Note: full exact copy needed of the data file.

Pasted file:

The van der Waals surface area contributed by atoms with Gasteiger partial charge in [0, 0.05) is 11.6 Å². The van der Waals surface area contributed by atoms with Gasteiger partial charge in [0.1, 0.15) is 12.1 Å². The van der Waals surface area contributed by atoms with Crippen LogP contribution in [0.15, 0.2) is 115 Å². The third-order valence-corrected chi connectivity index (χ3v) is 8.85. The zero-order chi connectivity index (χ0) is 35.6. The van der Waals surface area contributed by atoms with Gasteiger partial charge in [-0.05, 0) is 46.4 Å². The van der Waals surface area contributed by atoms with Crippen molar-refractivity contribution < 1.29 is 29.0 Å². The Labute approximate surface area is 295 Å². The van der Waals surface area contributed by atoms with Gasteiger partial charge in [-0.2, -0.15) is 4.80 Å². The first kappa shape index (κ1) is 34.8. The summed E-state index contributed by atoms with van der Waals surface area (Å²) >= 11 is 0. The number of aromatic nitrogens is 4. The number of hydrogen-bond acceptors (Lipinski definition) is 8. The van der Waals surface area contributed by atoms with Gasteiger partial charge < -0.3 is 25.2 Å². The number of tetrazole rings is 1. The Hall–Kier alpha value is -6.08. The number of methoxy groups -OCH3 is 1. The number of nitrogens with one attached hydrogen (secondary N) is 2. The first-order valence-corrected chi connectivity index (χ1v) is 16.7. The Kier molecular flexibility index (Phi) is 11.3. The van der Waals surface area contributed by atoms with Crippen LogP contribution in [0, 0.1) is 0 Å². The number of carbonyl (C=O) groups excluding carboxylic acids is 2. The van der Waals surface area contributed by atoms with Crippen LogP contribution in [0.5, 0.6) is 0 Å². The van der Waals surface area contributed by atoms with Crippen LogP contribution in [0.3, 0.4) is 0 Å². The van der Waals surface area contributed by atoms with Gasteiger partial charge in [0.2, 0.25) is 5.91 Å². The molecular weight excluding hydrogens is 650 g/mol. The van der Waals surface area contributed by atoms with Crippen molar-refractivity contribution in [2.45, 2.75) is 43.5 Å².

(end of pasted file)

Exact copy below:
The van der Waals surface area contributed by atoms with Gasteiger partial charge in [0, 0.05) is 11.6 Å². The van der Waals surface area contributed by atoms with Gasteiger partial charge in [0.1, 0.15) is 12.1 Å². The van der Waals surface area contributed by atoms with Crippen LogP contribution in [0.15, 0.2) is 115 Å². The third-order valence-corrected chi connectivity index (χ3v) is 8.85. The zero-order chi connectivity index (χ0) is 35.6. The van der Waals surface area contributed by atoms with Gasteiger partial charge in [-0.05, 0) is 46.4 Å². The van der Waals surface area contributed by atoms with Crippen molar-refractivity contribution < 1.29 is 29.0 Å². The Labute approximate surface area is 295 Å². The van der Waals surface area contributed by atoms with Gasteiger partial charge in [-0.2, -0.15) is 4.80 Å². The first kappa shape index (κ1) is 34.8. The summed E-state index contributed by atoms with van der Waals surface area (Å²) >= 11 is 0. The number of aromatic nitrogens is 4. The number of hydrogen-bond acceptors (Lipinski definition) is 8. The van der Waals surface area contributed by atoms with Gasteiger partial charge < -0.3 is 25.2 Å². The number of tetrazole rings is 1. The Hall–Kier alpha value is -6.08. The number of methoxy groups -OCH3 is 1. The number of nitrogens with one attached hydrogen (secondary N) is 2. The first-order valence-corrected chi connectivity index (χ1v) is 16.7. The Kier molecular flexibility index (Phi) is 11.3. The van der Waals surface area contributed by atoms with Crippen LogP contribution in [0, 0.1) is 0 Å². The number of carbonyl (C=O) groups excluding carboxylic acids is 2. The van der Waals surface area contributed by atoms with Crippen LogP contribution in [0.5, 0.6) is 0 Å². The van der Waals surface area contributed by atoms with Crippen LogP contribution in [0.3, 0.4) is 0 Å². The van der Waals surface area contributed by atoms with Gasteiger partial charge in [0.2, 0.25) is 5.91 Å². The molecular weight excluding hydrogens is 650 g/mol. The van der Waals surface area contributed by atoms with Crippen molar-refractivity contribution in [2.45, 2.75) is 43.5 Å².